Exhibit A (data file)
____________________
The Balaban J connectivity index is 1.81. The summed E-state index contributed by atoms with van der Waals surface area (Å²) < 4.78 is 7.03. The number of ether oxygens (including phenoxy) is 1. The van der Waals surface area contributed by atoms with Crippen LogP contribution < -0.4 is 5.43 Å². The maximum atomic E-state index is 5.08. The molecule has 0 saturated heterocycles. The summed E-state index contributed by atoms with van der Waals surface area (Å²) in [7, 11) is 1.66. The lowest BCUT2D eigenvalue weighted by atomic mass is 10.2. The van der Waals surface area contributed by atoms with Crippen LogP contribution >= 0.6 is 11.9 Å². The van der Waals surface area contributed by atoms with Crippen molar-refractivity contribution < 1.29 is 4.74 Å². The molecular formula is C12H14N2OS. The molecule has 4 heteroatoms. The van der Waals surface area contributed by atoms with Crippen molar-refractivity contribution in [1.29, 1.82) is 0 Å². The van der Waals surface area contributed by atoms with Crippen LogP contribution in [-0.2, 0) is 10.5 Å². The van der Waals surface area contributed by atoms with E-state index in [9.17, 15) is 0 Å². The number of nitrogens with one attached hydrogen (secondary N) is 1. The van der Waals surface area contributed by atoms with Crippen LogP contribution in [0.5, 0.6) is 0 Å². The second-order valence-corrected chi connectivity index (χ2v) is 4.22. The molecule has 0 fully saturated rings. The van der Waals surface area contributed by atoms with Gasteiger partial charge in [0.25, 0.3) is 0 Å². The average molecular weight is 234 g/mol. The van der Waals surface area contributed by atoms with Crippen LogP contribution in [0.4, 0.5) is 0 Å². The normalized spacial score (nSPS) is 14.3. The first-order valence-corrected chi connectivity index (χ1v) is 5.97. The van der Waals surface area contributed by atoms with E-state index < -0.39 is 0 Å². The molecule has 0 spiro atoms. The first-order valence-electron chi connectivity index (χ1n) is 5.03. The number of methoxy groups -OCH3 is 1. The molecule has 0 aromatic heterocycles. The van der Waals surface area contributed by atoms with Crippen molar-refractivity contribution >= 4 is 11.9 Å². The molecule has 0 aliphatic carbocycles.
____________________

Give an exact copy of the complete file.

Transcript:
The Balaban J connectivity index is 1.81. The summed E-state index contributed by atoms with van der Waals surface area (Å²) < 4.78 is 7.03. The number of ether oxygens (including phenoxy) is 1. The van der Waals surface area contributed by atoms with Crippen LogP contribution < -0.4 is 5.43 Å². The maximum atomic E-state index is 5.08. The molecule has 0 saturated heterocycles. The summed E-state index contributed by atoms with van der Waals surface area (Å²) in [7, 11) is 1.66. The lowest BCUT2D eigenvalue weighted by atomic mass is 10.2. The van der Waals surface area contributed by atoms with Crippen LogP contribution >= 0.6 is 11.9 Å². The van der Waals surface area contributed by atoms with Crippen molar-refractivity contribution < 1.29 is 4.74 Å². The molecular formula is C12H14N2OS. The molecule has 4 heteroatoms. The van der Waals surface area contributed by atoms with Crippen molar-refractivity contribution in [1.29, 1.82) is 0 Å². The van der Waals surface area contributed by atoms with Crippen LogP contribution in [-0.2, 0) is 10.5 Å². The van der Waals surface area contributed by atoms with E-state index in [9.17, 15) is 0 Å². The number of nitrogens with one attached hydrogen (secondary N) is 1. The van der Waals surface area contributed by atoms with Crippen LogP contribution in [0.5, 0.6) is 0 Å². The second-order valence-corrected chi connectivity index (χ2v) is 4.22. The molecule has 0 fully saturated rings. The van der Waals surface area contributed by atoms with Gasteiger partial charge in [0.25, 0.3) is 0 Å². The average molecular weight is 234 g/mol. The van der Waals surface area contributed by atoms with Crippen LogP contribution in [0.4, 0.5) is 0 Å². The normalized spacial score (nSPS) is 14.3. The first-order valence-corrected chi connectivity index (χ1v) is 5.97. The van der Waals surface area contributed by atoms with E-state index < -0.39 is 0 Å². The molecule has 0 spiro atoms. The first-order valence-electron chi connectivity index (χ1n) is 5.03. The number of methoxy groups -OCH3 is 1. The molecule has 0 aromatic heterocycles. The van der Waals surface area contributed by atoms with Crippen molar-refractivity contribution >= 4 is 11.9 Å². The molecule has 0 aliphatic carbocycles.